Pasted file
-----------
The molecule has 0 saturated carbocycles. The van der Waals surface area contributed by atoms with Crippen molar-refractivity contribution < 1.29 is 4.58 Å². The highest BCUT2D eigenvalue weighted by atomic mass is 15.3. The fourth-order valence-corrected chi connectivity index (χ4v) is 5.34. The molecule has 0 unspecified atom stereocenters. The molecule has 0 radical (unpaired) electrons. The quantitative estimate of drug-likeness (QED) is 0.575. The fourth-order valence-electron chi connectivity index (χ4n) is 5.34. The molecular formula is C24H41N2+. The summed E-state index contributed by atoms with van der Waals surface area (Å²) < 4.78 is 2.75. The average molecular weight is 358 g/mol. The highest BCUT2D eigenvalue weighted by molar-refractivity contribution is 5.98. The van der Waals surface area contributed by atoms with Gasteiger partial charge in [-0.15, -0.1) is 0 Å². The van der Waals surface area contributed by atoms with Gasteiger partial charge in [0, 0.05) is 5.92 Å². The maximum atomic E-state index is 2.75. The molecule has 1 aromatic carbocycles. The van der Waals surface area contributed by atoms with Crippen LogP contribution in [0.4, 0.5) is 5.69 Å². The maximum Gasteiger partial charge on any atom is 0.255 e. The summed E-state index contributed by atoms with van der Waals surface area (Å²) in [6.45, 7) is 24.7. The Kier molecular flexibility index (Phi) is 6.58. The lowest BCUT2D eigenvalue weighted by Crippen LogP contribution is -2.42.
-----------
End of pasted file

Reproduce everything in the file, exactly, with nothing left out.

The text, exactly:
The molecule has 0 saturated carbocycles. The van der Waals surface area contributed by atoms with Crippen molar-refractivity contribution < 1.29 is 4.58 Å². The highest BCUT2D eigenvalue weighted by atomic mass is 15.3. The fourth-order valence-corrected chi connectivity index (χ4v) is 5.34. The molecule has 0 unspecified atom stereocenters. The molecule has 0 radical (unpaired) electrons. The quantitative estimate of drug-likeness (QED) is 0.575. The fourth-order valence-electron chi connectivity index (χ4n) is 5.34. The molecular formula is C24H41N2+. The summed E-state index contributed by atoms with van der Waals surface area (Å²) < 4.78 is 2.75. The average molecular weight is 358 g/mol. The highest BCUT2D eigenvalue weighted by molar-refractivity contribution is 5.98. The van der Waals surface area contributed by atoms with Gasteiger partial charge in [-0.15, -0.1) is 0 Å². The van der Waals surface area contributed by atoms with Gasteiger partial charge in [0, 0.05) is 5.92 Å². The maximum atomic E-state index is 2.75. The molecule has 1 aromatic carbocycles. The van der Waals surface area contributed by atoms with Crippen LogP contribution in [0.4, 0.5) is 5.69 Å². The maximum Gasteiger partial charge on any atom is 0.255 e. The summed E-state index contributed by atoms with van der Waals surface area (Å²) in [6.45, 7) is 24.7. The Kier molecular flexibility index (Phi) is 6.58. The lowest BCUT2D eigenvalue weighted by Crippen LogP contribution is -2.42.